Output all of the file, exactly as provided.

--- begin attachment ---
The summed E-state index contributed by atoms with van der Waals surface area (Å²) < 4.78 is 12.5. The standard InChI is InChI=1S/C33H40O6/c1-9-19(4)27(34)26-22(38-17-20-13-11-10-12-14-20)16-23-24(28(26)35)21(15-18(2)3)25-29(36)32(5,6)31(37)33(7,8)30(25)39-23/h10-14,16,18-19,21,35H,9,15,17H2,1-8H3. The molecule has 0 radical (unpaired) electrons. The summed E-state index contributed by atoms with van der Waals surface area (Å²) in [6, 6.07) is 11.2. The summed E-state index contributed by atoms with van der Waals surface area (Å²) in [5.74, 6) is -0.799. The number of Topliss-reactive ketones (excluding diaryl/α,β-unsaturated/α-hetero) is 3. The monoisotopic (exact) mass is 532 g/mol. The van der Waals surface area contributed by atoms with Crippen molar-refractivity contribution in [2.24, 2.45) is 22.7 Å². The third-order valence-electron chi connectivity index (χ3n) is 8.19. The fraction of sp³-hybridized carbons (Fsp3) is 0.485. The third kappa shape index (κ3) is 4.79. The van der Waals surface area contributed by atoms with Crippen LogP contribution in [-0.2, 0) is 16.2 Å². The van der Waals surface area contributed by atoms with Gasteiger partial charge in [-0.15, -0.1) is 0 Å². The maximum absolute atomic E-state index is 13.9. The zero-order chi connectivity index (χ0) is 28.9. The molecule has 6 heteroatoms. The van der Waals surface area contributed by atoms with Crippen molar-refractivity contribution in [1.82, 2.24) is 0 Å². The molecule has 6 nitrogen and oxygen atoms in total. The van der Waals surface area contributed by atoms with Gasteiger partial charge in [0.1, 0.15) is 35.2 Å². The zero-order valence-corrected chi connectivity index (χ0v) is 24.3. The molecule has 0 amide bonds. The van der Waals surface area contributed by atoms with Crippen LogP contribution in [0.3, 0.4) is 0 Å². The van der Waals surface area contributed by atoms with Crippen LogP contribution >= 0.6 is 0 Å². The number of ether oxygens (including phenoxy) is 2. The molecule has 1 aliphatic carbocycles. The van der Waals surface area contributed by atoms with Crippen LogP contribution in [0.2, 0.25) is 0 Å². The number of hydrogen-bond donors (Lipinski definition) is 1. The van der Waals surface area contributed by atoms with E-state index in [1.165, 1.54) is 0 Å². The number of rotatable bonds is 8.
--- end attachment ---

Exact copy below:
The summed E-state index contributed by atoms with van der Waals surface area (Å²) < 4.78 is 12.5. The standard InChI is InChI=1S/C33H40O6/c1-9-19(4)27(34)26-22(38-17-20-13-11-10-12-14-20)16-23-24(28(26)35)21(15-18(2)3)25-29(36)32(5,6)31(37)33(7,8)30(25)39-23/h10-14,16,18-19,21,35H,9,15,17H2,1-8H3. The molecule has 0 radical (unpaired) electrons. The summed E-state index contributed by atoms with van der Waals surface area (Å²) in [6, 6.07) is 11.2. The summed E-state index contributed by atoms with van der Waals surface area (Å²) in [5.74, 6) is -0.799. The number of Topliss-reactive ketones (excluding diaryl/α,β-unsaturated/α-hetero) is 3. The monoisotopic (exact) mass is 532 g/mol. The van der Waals surface area contributed by atoms with Crippen molar-refractivity contribution in [2.24, 2.45) is 22.7 Å². The third-order valence-electron chi connectivity index (χ3n) is 8.19. The fraction of sp³-hybridized carbons (Fsp3) is 0.485. The third kappa shape index (κ3) is 4.79. The van der Waals surface area contributed by atoms with Crippen LogP contribution in [-0.2, 0) is 16.2 Å². The van der Waals surface area contributed by atoms with Gasteiger partial charge in [-0.15, -0.1) is 0 Å². The maximum absolute atomic E-state index is 13.9. The zero-order chi connectivity index (χ0) is 28.9. The molecule has 6 heteroatoms. The van der Waals surface area contributed by atoms with Crippen molar-refractivity contribution in [1.82, 2.24) is 0 Å². The molecule has 6 nitrogen and oxygen atoms in total. The van der Waals surface area contributed by atoms with Gasteiger partial charge in [0.1, 0.15) is 35.2 Å². The zero-order valence-corrected chi connectivity index (χ0v) is 24.3. The molecule has 0 amide bonds. The van der Waals surface area contributed by atoms with Crippen LogP contribution in [0.3, 0.4) is 0 Å². The van der Waals surface area contributed by atoms with Crippen LogP contribution >= 0.6 is 0 Å². The number of ether oxygens (including phenoxy) is 2. The molecule has 1 aliphatic carbocycles. The van der Waals surface area contributed by atoms with Crippen LogP contribution in [0.2, 0.25) is 0 Å². The number of hydrogen-bond donors (Lipinski definition) is 1. The van der Waals surface area contributed by atoms with E-state index in [1.165, 1.54) is 0 Å². The number of rotatable bonds is 8.